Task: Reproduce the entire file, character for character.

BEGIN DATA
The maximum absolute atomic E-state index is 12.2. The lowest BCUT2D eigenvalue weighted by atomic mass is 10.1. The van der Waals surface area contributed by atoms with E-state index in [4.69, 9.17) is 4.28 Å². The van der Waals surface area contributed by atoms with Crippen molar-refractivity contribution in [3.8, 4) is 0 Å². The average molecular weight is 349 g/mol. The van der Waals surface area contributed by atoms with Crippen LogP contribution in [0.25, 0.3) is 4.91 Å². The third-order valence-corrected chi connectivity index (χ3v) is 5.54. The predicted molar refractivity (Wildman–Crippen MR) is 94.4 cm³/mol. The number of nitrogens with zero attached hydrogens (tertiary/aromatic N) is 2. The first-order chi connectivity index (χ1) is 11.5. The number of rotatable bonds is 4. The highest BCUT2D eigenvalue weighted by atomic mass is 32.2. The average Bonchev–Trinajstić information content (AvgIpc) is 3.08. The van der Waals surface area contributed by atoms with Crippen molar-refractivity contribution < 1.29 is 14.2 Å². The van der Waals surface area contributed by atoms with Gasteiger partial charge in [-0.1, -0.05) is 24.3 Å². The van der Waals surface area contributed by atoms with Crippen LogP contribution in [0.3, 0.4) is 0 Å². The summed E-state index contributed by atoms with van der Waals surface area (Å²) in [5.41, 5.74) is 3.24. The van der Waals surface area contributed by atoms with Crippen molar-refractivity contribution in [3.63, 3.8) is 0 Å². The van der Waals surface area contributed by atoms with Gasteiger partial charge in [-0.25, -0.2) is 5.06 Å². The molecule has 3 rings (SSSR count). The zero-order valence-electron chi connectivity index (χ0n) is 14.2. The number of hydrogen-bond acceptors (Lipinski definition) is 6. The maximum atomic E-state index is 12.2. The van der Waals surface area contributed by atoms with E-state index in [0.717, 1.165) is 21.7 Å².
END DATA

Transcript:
The maximum absolute atomic E-state index is 12.2. The lowest BCUT2D eigenvalue weighted by atomic mass is 10.1. The van der Waals surface area contributed by atoms with E-state index in [4.69, 9.17) is 4.28 Å². The van der Waals surface area contributed by atoms with Crippen molar-refractivity contribution in [3.8, 4) is 0 Å². The average molecular weight is 349 g/mol. The van der Waals surface area contributed by atoms with Crippen LogP contribution in [0.25, 0.3) is 4.91 Å². The third-order valence-corrected chi connectivity index (χ3v) is 5.54. The predicted molar refractivity (Wildman–Crippen MR) is 94.4 cm³/mol. The number of nitrogens with zero attached hydrogens (tertiary/aromatic N) is 2. The first-order chi connectivity index (χ1) is 11.5. The number of rotatable bonds is 4. The highest BCUT2D eigenvalue weighted by atomic mass is 32.2. The average Bonchev–Trinajstić information content (AvgIpc) is 3.08. The van der Waals surface area contributed by atoms with Crippen molar-refractivity contribution < 1.29 is 14.2 Å². The van der Waals surface area contributed by atoms with Gasteiger partial charge in [-0.1, -0.05) is 24.3 Å². The van der Waals surface area contributed by atoms with Crippen LogP contribution in [0.3, 0.4) is 0 Å². The summed E-state index contributed by atoms with van der Waals surface area (Å²) in [5.41, 5.74) is 3.24. The van der Waals surface area contributed by atoms with Crippen molar-refractivity contribution in [3.63, 3.8) is 0 Å². The van der Waals surface area contributed by atoms with Gasteiger partial charge in [-0.25, -0.2) is 5.06 Å². The molecule has 3 rings (SSSR count). The zero-order valence-electron chi connectivity index (χ0n) is 14.2. The number of hydrogen-bond acceptors (Lipinski definition) is 6. The maximum atomic E-state index is 12.2. The van der Waals surface area contributed by atoms with E-state index in [0.717, 1.165) is 21.7 Å².